Now more than ever, K-12 schools and higher education institutions are in the process of integrating health and sustainability as part of day-to-day facility operations and management. In doing so, an institution will ultimately be on a journey to activate, facilitate, and embed new ways of setting priorities, making decisions, allocating resources, and defining success to successfully integrate health and sustainability as part of the day-to-day facility operations and management. This process requires managing change, which in turn requires a consistent, structured, strategic, and sustained effort.  

Navigating the complexities of implementing change, especially in dynamic environments like educational facilities, can be daunting. Change often demands a structured approach, and maturity models can offer just that. Maturity models offer a consistent framework for organizations to assess, plan, and execute change effectively. 

What Are Maturity Models? 

Maturity models are tools used by organizations to assess the effectiveness and sophistication of various processes or areas within the organization. They provide a roadmap for continuous improvement, allowing organizations to identify their current level of maturity in a specific domain and understand what steps they need to take to reach higher levels of efficiency, effectiveness, and sophistication. 

A school may already use the concept of maturity models without even knowing it. Imagine a high school initiating a simple recycling program guided by a maturity model, evolving the program based on lessons learned and continuous improvement, and then expanding the recycling program to all schools within the district. Maturity models can facilitate a systematic approach to embedding sustainability into school culture, starting in one building and branching out.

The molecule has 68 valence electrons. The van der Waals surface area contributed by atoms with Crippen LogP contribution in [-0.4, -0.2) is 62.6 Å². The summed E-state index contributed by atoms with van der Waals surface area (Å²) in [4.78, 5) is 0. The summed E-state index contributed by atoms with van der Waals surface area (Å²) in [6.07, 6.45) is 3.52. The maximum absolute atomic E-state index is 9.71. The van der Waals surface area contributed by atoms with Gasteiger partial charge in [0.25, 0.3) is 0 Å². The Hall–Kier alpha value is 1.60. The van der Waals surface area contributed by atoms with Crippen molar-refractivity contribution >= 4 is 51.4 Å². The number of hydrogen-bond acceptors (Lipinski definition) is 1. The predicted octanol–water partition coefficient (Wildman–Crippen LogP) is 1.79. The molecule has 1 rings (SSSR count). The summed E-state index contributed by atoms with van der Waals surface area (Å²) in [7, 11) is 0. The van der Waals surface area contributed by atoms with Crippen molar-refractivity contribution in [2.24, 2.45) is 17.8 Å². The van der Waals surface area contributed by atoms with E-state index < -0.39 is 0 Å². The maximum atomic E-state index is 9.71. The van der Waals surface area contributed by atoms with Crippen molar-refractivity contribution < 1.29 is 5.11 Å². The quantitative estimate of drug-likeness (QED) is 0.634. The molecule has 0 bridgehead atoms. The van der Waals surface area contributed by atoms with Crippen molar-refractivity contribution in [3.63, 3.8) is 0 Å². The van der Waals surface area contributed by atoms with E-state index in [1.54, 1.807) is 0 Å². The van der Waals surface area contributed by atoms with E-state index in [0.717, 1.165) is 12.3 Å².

Similarly, higher education institutions undoubtedly engage with maturity models. For example, a university that has committed to the American College & University Presidents' Climate Commitment and is aiming for carbon neutrality may use a maturity model to set clear milestones and systematically achieve and maintain this goal. 

Maturity models assist with facilitating change in three ways. First, they clarify the path forward. They offer a clear roadmap for institutions, breaking down the change process into manageable, recognizable stages. 

Maturity models also ensure consistent improvement. They encourage consistent, gradual improvements, helping organizations build on their successes at each stage. 

Finally, they allow institutions to develop customized strategies that suit their unique context, needs, and current progress. 


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Why Maturity Models Make Sense for Educational Settings